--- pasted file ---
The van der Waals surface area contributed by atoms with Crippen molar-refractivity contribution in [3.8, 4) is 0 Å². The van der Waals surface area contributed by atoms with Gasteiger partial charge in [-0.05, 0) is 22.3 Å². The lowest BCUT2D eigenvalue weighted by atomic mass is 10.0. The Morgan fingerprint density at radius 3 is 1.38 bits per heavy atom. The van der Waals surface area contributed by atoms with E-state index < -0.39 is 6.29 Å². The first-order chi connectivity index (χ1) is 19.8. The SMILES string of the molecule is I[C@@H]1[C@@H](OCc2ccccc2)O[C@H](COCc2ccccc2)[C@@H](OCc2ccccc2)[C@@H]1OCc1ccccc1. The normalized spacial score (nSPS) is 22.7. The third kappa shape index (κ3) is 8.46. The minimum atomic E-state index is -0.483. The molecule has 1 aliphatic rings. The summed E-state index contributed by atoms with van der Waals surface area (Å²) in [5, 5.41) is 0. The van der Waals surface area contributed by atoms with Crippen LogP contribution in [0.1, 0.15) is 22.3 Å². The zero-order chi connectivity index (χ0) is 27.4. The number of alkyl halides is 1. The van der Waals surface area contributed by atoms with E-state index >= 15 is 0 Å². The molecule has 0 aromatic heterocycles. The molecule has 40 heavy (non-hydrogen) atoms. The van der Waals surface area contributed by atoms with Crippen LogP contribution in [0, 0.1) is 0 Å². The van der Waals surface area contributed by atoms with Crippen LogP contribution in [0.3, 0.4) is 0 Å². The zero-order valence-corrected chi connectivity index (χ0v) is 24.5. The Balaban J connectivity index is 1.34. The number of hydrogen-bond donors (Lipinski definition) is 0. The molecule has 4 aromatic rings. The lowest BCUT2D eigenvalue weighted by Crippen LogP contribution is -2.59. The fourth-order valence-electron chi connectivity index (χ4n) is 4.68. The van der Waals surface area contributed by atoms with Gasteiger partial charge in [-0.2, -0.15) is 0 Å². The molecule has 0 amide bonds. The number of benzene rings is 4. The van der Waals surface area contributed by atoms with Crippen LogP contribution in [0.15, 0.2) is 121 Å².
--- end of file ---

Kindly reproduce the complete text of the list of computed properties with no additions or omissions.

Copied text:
The van der Waals surface area contributed by atoms with Crippen molar-refractivity contribution in [3.8, 4) is 0 Å². The van der Waals surface area contributed by atoms with Gasteiger partial charge in [-0.05, 0) is 22.3 Å². The lowest BCUT2D eigenvalue weighted by atomic mass is 10.0. The Morgan fingerprint density at radius 3 is 1.38 bits per heavy atom. The van der Waals surface area contributed by atoms with E-state index < -0.39 is 6.29 Å². The first-order chi connectivity index (χ1) is 19.8. The SMILES string of the molecule is I[C@@H]1[C@@H](OCc2ccccc2)O[C@H](COCc2ccccc2)[C@@H](OCc2ccccc2)[C@@H]1OCc1ccccc1. The normalized spacial score (nSPS) is 22.7. The third kappa shape index (κ3) is 8.46. The minimum atomic E-state index is -0.483. The molecule has 1 aliphatic rings. The summed E-state index contributed by atoms with van der Waals surface area (Å²) in [5, 5.41) is 0. The van der Waals surface area contributed by atoms with Crippen LogP contribution in [0.1, 0.15) is 22.3 Å². The zero-order chi connectivity index (χ0) is 27.4. The number of alkyl halides is 1. The van der Waals surface area contributed by atoms with E-state index >= 15 is 0 Å². The molecule has 0 aromatic heterocycles. The molecule has 40 heavy (non-hydrogen) atoms. The van der Waals surface area contributed by atoms with Crippen LogP contribution in [0, 0.1) is 0 Å². The van der Waals surface area contributed by atoms with Crippen LogP contribution in [0.3, 0.4) is 0 Å². The zero-order valence-corrected chi connectivity index (χ0v) is 24.5. The Balaban J connectivity index is 1.34. The number of hydrogen-bond donors (Lipinski definition) is 0. The molecule has 4 aromatic rings. The lowest BCUT2D eigenvalue weighted by Crippen LogP contribution is -2.59. The fourth-order valence-electron chi connectivity index (χ4n) is 4.68. The van der Waals surface area contributed by atoms with Gasteiger partial charge in [-0.2, -0.15) is 0 Å². The molecule has 0 amide bonds. The number of benzene rings is 4. The van der Waals surface area contributed by atoms with Crippen LogP contribution in [0.15, 0.2) is 121 Å².